by MATT BACON >
One thing that I regularly try to do with this blog is to help you guys look behind the veil of industry elitism that so often excludes people who are trying to break into the music industry. This week I’ve spent and am planning on spending even more time hooking up a tour for some clients of mine and I realized that I haven’t really addressed the question of touring markets on this blog, as well as how to decide which ones to hit, when. There’s a lot to this question and it should shape how you approach touring and your music career as a whole – and this isn’t something you can straight up ignore. If you want to go on the road for more than two weeks, understanding your markets and how they work is vital.
The fundamental concept here is that we have A,B, C, D, and (arguably) E markets sorted by the potential audience size for your type of music in the town in question. For example, Philadelphia with a population of over a million people is widely regarded as an A market city regardless of genre. Nearby Allentown with a population around 120,000 is more often labeled a B. Wilmington, with a population of 70,000 but a strong scene is the largest city in Delaware and is often labeled a C. A D market would usually be a tiny suburban town that has some sort of venue or art space. D markets rarely have legitimate venues. E’s are even smaller than that (If they aren’t just lumped into D’s) and usually revolve around one band who the edgy high schoolers like to go see when they play their bimonthly show.
Now, as far as I know there isn’t a definitive list of what towns fit into which category or market but you can generally ask around to get an idea. Some towns can surprise you, West Chester, Pennyslvania for a long time considered a D (And rightfully so) had, until recently, a venue named Fennario’s that regularly drew crowds just because shows happened there. Things like this are important though – you need to regularly ask around and figure out if the venue you are playing is ‘the cool spot’ or if the one cross town is where you should be asking. Due to the fatefully fickle nature of independent music, especially in a live setting being able to figure these details out is crucial.
You might be saying, “Why would I ever want to play a C or D market city? Shouldn’t I exclusively focus on the A’s?” While yes – there is some validity to that remember that C and D markets can connect you between your A’s and B’s. Beyond that – sometimes it’s good to do C and D markets simply because you don’t want to wear out your A’s and B’s. You can play a A market at best twice in a given year, but if you want to go through and tour again then maybe it’s worth playing a suburb. Alice Cooper is doing that on his latest tour for example, choosing to focus on major outliers than any of the biggest cities in the country simply because he had already played them in 2015 with Motley Crue.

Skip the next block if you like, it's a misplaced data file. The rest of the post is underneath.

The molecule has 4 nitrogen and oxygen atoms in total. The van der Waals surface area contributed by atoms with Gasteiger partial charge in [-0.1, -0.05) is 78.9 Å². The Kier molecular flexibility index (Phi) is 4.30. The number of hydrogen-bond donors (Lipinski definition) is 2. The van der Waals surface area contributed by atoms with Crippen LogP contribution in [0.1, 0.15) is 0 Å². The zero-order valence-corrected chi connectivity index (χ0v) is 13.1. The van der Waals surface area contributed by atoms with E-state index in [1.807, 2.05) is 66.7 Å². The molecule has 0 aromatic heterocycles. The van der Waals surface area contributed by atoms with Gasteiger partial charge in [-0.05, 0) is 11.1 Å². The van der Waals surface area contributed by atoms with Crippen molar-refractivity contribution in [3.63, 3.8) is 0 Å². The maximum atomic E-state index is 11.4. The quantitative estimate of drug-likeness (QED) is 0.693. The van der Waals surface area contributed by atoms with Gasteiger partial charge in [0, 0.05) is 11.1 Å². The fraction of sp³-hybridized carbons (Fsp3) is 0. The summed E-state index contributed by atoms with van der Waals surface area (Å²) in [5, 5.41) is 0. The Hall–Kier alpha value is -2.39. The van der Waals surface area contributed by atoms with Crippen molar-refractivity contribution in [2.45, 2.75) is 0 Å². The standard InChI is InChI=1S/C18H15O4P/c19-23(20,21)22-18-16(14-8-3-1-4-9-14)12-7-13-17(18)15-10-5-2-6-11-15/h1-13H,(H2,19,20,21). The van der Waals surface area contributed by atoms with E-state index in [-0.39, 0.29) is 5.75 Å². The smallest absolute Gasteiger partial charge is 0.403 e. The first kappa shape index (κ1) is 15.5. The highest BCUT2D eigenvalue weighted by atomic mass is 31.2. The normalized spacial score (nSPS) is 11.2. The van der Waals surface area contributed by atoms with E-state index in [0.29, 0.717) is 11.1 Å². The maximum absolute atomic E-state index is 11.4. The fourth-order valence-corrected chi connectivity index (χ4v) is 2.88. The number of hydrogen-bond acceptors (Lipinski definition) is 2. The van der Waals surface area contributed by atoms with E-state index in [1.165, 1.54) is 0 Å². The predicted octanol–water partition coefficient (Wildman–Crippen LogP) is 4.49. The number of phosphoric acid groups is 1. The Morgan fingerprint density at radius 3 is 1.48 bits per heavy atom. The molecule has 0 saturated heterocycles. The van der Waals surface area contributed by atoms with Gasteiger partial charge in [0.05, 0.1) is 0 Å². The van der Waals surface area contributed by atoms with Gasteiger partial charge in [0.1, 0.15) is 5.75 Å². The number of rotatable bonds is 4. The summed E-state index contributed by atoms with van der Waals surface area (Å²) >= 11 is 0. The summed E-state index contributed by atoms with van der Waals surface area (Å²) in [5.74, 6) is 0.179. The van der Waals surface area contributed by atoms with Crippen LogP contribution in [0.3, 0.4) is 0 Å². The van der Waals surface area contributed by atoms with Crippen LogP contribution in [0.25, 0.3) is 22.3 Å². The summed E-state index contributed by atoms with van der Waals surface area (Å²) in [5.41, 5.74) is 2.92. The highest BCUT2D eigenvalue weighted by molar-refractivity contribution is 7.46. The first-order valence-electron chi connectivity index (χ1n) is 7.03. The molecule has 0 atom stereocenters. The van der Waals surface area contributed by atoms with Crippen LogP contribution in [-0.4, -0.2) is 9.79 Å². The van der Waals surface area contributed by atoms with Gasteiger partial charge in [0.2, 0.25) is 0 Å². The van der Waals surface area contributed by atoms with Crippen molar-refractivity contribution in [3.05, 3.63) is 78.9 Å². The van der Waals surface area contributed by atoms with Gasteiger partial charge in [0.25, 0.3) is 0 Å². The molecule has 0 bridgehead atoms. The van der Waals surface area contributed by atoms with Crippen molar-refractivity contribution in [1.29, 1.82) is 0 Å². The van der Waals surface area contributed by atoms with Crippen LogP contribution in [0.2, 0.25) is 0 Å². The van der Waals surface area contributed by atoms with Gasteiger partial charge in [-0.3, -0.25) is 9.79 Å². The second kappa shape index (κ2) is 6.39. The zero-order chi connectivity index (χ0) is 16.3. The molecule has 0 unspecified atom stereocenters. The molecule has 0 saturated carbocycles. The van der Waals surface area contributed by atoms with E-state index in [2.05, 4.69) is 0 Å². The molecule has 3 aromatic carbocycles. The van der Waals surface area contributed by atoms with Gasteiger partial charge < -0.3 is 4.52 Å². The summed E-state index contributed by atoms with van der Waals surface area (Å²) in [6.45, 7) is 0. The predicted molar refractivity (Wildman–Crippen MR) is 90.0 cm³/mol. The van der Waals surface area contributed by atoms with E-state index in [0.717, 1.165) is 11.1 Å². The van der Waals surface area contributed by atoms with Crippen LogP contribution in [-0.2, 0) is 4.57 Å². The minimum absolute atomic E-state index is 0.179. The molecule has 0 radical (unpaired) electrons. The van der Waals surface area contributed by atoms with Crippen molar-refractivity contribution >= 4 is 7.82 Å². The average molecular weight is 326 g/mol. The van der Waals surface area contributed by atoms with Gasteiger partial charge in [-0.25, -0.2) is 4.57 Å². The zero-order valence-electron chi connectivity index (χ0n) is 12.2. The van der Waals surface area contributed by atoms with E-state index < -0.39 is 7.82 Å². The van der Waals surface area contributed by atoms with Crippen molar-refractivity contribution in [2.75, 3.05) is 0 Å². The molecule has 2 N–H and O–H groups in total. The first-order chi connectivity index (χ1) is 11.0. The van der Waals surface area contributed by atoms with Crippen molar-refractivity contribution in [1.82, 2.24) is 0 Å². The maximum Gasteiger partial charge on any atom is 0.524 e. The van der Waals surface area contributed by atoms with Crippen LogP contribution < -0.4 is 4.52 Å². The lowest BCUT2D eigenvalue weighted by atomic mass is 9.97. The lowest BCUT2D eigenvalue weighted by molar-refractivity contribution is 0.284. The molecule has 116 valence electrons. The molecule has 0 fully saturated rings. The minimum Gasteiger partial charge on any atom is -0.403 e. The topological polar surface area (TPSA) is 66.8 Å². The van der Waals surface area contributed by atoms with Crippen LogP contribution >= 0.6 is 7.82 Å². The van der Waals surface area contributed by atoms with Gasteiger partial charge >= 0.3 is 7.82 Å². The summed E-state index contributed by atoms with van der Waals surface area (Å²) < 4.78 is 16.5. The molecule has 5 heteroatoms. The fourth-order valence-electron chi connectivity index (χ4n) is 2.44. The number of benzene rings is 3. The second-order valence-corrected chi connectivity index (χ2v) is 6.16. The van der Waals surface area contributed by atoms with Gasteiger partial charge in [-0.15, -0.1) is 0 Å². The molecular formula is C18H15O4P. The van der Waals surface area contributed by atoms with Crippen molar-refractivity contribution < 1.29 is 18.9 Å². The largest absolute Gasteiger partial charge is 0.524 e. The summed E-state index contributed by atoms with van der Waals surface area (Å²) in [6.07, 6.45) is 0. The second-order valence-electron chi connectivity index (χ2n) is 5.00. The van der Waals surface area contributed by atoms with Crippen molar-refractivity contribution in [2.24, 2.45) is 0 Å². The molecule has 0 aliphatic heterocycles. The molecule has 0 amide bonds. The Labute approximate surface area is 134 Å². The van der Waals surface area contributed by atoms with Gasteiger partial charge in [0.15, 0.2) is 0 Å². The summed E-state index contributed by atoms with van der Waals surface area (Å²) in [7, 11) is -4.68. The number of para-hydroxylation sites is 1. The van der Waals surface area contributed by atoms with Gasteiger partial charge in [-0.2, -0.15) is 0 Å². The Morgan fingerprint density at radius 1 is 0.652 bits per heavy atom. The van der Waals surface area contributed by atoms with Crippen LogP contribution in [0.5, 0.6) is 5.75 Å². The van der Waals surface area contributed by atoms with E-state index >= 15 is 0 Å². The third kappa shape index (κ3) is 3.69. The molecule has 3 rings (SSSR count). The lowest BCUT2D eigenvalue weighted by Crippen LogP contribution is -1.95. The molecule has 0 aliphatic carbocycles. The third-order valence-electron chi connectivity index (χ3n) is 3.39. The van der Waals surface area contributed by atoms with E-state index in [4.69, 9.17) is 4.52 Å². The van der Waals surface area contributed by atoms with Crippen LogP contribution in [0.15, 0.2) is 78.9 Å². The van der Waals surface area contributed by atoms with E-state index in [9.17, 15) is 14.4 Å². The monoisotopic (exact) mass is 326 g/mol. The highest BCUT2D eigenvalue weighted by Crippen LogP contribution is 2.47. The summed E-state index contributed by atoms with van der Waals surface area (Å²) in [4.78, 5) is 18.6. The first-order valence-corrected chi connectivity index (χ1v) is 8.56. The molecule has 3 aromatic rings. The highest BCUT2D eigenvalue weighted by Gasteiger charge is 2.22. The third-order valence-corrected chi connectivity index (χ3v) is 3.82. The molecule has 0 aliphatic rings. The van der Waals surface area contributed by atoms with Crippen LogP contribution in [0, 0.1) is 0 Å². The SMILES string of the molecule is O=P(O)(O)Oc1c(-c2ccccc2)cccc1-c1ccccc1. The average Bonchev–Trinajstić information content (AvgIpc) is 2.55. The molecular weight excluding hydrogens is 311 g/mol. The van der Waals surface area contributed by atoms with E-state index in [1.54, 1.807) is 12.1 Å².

There are two big exceptions to these rules of markets.
I’m sure you know them already. Odds are you have visited and played there. I am talking of course, about New York City and Los Angeles. These are the only two US cities with more than ten million people in them and they are kind of in a class of their own. You can organize special events in these cities, like Killswitch Engage playing five nights in New York or residencies for famous artists in Los Angeles. That’s just how they flow and where they fit into the independent spectrum. You can (And should) expect to make more money here but you should also be ready to deal with a lot more bullshit, because after all – just about everyone wants to live and play in these two cities.
This is one of those keys that a good booking agent will be able to make you fully aware of.
Some cities might be a B despite a huge population and others might be an A despite a small one. A lot of it depends on how the market for a given genre is in a given town. For example we know that doom metal bands do better in Portland and indie rock can make a killing in Pennsylvania. A lot of this is derived from demographic information that is really only decipherable by a resident of these cities or a booker who has spent years at it.
In the end – routing your tour is ultimately going to depend on the kinds of shows that you can set up and how long you are willing to spend in your van. That doesn’t mean this shouldn’t be taken into consideration. It gives you an opportunity to figure out budgeting, price points and where you should be aiming to take your band. After a while though you will be able to work it out to the point that you know precisely how much to ask with each given city and what season is best to play there. Touring is one of those things that gets exponentially easier the more you do it – so understanding things like this, and doing it a whole hell of a lot, will help move your band forward.